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PSI Scientists Find Migrating Regolith on Tiny Asteroid Itokawa

PSI Scientists Find Migrating Regolith on Tiny Asteroid Itokawa

Image of Itokawa
Eastern side of Itokawa showing both smooth and rough terrains. The longest axis of Itokawa is about 500m.

April 19, 2007: Unprecedentedly high-resolution images from the Hayabusa spacecraft, the first Japanese asteroid mission, show unexpected evidence of the migration of gravels covering the surface of asteroid Itokawa.

Hirdy Miyamoto (an Affiliate Scientist of PSI and an Associate Professor of University of Tokyo), Bob Gaskell (a Senior Scientist of PSI), and others studied the Hayabusa's high-resolution images with up to 6mm/pixel resolution and discovered that Itokawa was covered with unconsolidated millimeter-sized and larger gravels. The finest granules are in pebble size and are found only in the smooth-looking terrains that cover 20% of the surface. This is surprising because impact ejecta on a small asteroid is expected to spread globally over its surface resulting in continuous regolith. In a paper being published today in the journal Science, Miyamoto, Gaskell, and others propose that unconsolidated gravels have globally migrated and segregated due to fluidization caused by vibrations likely induced by impacts of small meteoroids.

Close up image of Itokawa
Close-up image between rough and smooth terrain. Note the alignments of boulders from left top to right bottom, indicating that gravels migrate into the direction of left bottom to right top. This is consistent with that the boulder at the center of this image is partly covered by fines. White circle on the left is a crater with its disrupted rim.

The key morphological evidence for the gravel migration is how gravels align in very close-up images. The directions of the longest axes of gravels might be randomly distributed if they are simply accumulated. However, statistic analyses based on mapping of the gravels indicate that Itokawa's gravels are generally aligned. Deposits of terrestrial riverbed or landslides often show similar alignments. The directions of these asteroidal gravel migrations exactly coincide with the directions of local gravitational slopes.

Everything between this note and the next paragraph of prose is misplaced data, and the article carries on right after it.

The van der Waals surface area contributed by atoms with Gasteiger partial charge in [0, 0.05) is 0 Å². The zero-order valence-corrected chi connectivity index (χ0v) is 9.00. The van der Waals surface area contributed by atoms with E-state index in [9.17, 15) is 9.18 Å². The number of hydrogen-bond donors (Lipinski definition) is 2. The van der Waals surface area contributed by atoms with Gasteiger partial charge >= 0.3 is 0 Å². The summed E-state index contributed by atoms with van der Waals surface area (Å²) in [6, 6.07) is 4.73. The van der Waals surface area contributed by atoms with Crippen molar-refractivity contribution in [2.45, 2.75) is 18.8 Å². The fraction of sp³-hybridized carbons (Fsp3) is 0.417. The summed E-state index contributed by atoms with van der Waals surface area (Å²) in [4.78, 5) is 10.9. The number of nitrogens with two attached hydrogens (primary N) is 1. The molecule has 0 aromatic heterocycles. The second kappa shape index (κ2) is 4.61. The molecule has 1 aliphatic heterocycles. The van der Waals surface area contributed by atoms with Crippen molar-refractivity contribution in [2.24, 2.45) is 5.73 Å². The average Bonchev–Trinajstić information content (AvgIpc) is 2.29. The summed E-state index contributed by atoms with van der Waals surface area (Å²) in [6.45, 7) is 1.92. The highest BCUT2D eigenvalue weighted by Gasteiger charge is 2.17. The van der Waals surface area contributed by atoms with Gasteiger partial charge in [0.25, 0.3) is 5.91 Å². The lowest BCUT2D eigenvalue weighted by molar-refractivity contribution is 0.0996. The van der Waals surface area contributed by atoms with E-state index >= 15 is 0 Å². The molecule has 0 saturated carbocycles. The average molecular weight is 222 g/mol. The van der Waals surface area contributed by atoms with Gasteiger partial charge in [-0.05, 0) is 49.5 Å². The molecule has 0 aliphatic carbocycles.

When gravel is vibrated, it can be fluidized and behave as granular fluid. The most popular phenomenon related to this is called the "Brazil nut effect"—the biggest particles end up on the surface when granular material is shaken. Thus, the stranding of boulders covering the rough terrain of Itokawa may have occurred as a result of this process. Granular processes may be a major resurfacing mechanism for all small asteroids possessing regolith.

The content of this story is covered by the following paper: Miyamoto, H., H. Yano, D.J. Scheeres, S. Abe, O. Barnouin-Jha, A.F. Cheng, H. Demura, R.W. Gaskell, N. Hirata, M. Ishiguro, T. Michikami, A.M. Nakamura, R. Nakamura, J. Saito, and S. Sasaki, Regolith Migration and Sorting on Asteroid Itokawa, published online 19 April on Science Express, 10.1126/science.1134390.

Directions of slopes
Directions of slopes estimated from gravity plus rotational acceleration based on the numerical shape model developed by Bob Gaskell.

Image credit: University of Tokyo and JAXA

Contact Information:

Hirdy Miyamoto, Planetary Science Institute/The University Museum, University of Tokyo;

Tel/Fax +81-3-5841-2830

hm [at]

Dr. Robert Gaskell

Planetary Science Institute

Tel: 520-622-6300

rgaskell [at]

The Planetary Science Institute is a nonprofit science research institute focusing on the exploration of the solar system. Our scientists are distributed in 12 states, Japan, Italy, the UK and Russia. We are headquartered in Tucson, Arizona, where PSI was founded in 1972. We are involved in numerous NASA missions, the study of Mars, asteroids, comets, interplanetary dust, the origin of the solar system, planet formation about other stars, dynamics, impact physics, and the rise of life. PSI scientists conduct field work in North America, Australia and Africa. They are also actively involved in science education and public outreach through school programs, children's books, popular science books and art.

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